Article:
This year, the first exhibition to survey Grayson Perry’s early work will be coming to the Sainsbury Centre. Featuring previously “lost” pots made by the artist, Grayson Perry: The Pre-Therapy Years will reveal how Perry established themes and aesthetics in the years between 1982 and 1994 that he has continued to explore throughout his career.
The art that made us: Grayson Perry exhibition inspires top artists to revisit formative works
As the Sainsbury Centre prepares to unveil the first survey of Grayson Perry’s early oeuvre, three artists select a critical piece from the first decades of their career
Alison Britton, Leiko Ikemura and Julian Stair. Photo: Philip Sayer; Photo: F. Wenger; Courtesy: Julian Stair
To mark this occasion and celebrate new forms of creativity, we asked three leading artists who have worked with the Centre to pick an early work that reflects a pivotal moment in their practice, and explain the resonance it holds for them today.
Japanese-Swiss artist Leiko Ikemura’s diverse output includes works on paper, paintings, sculptures and ceramics. Looking back at her painting Landung/Landing, 1998/99, she sees a “turning point” in her practice. Having moved from creating large-scale narrative paintings with contemporaries in Berlin in the early 1980s to experimenting with abstract work that helped her “be very elemental” and “concentrate on what we are and where we are from”, this piece marks a moment where she finally began to move back towards figurative painting.
This change of direction saw the artist working on a smaller scale, and exploring philosophical questions through the human form. Landing, specifically, is part of a series – together with works such as Standing, 1995/96, and Lying in Black, 1999 – that depicts simple configurations of a female figure in various states. The piece, with its hazy rendering and deep blues and blacks, calls to mind notions of birth, death and loneliness.
“The most existential idea is that we are alone,” she says. “This is a truth that we do not want to confront.” Two decades on, Ikemura continues to ask questions through the female figure, although now in a way that incorporates new technologies such as 3D printing and digital design.
“It’s like looking at photos of yourself – when a certain amount of time elapses there’s a more neutral response,” says Julian Stair, a London-based ceramic artist, writer and academic whose recent work includes monumental jars reaching nearly two metres high. Footed pot, c.1982 signifies, according to Stair, a critical moment in his artistic development. The piece, which features sgraffito decoration, is a “contrived depiction of light and shadow”, he says. It marks his move away from sculptural ceramics and towards pottery, and it begins to explore themes still important to Stair’s work, such as anthropomorphism. “This pot is part of the transition to making the work I do today. The process of creation is one of exploration.”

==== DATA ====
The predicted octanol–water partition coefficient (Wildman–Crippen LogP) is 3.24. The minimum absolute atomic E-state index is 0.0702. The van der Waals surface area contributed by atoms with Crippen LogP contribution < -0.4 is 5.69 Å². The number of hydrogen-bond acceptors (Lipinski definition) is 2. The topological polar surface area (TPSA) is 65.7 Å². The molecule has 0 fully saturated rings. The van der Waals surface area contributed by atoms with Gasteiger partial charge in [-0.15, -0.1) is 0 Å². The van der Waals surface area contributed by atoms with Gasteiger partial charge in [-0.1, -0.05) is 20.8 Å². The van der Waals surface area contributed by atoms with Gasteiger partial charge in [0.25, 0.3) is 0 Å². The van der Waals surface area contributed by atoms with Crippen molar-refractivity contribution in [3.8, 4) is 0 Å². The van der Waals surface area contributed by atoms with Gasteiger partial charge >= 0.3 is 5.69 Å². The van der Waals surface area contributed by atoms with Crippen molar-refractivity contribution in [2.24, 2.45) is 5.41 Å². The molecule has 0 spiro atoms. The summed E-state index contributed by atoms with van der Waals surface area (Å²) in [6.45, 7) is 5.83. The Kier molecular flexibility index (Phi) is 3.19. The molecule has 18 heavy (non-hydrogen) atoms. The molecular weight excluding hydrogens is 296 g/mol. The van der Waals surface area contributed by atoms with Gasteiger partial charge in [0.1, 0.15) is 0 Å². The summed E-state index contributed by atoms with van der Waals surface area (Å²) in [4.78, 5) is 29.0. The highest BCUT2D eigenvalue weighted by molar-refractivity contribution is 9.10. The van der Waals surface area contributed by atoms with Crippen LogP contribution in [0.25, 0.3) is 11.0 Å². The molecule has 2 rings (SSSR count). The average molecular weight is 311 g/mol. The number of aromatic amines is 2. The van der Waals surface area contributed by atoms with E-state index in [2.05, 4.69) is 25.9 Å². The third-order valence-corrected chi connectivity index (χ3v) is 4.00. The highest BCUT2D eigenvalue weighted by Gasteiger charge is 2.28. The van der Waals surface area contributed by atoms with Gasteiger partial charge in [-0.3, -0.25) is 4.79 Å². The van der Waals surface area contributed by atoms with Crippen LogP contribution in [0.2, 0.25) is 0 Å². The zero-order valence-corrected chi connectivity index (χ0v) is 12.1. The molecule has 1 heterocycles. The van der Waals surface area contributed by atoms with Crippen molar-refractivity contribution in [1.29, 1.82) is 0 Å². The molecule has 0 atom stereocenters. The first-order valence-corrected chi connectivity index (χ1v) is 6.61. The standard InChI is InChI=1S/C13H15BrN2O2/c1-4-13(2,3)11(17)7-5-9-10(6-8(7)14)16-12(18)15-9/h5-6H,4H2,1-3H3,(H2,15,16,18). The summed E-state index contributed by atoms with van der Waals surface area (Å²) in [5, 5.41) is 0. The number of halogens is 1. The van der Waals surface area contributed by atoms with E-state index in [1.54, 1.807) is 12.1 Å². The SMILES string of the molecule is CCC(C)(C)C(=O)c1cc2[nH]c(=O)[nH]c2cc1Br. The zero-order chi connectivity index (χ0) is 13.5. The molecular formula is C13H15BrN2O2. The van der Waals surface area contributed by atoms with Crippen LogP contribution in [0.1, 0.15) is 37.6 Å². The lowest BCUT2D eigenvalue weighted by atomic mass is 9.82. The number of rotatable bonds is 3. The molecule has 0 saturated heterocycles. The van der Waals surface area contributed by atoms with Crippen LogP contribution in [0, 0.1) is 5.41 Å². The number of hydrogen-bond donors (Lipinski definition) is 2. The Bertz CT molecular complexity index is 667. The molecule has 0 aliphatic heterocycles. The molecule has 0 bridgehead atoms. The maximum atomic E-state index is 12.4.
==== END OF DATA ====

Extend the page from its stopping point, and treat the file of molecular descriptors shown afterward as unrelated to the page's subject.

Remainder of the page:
Footed pot is also the work that brought Stair’s ceramics to the attention of Lisa and Robert Sainsbury. Lisa discovered the work in the Clay in the Garden group show in London, 1982, the year after Stair finished at the Royal College of Art. Such was the impact the piece had on her that she rang the artist after the show and asked to purchase it and so started a long and fruitful working relationship.
Leading British ceramic artist Alison Britton, renowned for her postmodern pots, places particular significance on Turquoise Pot with Red Lines, 1991. The piece stands out because it was created at a time in which her work was garnering wide recognition, and exhibition opportunities were increasing. It also represents a specific aesthetic. “It’s very different from how I work now and I’m sort of envious of its relaxedness,” observes Britton, noting the sharper edges and patchy turquoise slip. It is, she says, “a mixture of daring and caution”, created by marking flat pieces of clay, which are then assembled into a 3D form – a method the artist continues to use today.
Turquoise Pot resides in her personal collection today. It was not always so: the piece was once owned by collector Ed Wolf, who owned 80 of Britton’s pots and would pay her a monthly stipend in exchange for a certain number of works each year. A few years ago, Wolf offered Britton the opportunity to select five pots to take back; this was one of her choices.
Reflecting on how she feels when she views the work, Britton notes how “how sparky it is” to see older pieces next to newer ones, explaining that she draws on her existing body of work to create new pieces. She says of her practice: “It’s not a straight line – it loops and reverts.”
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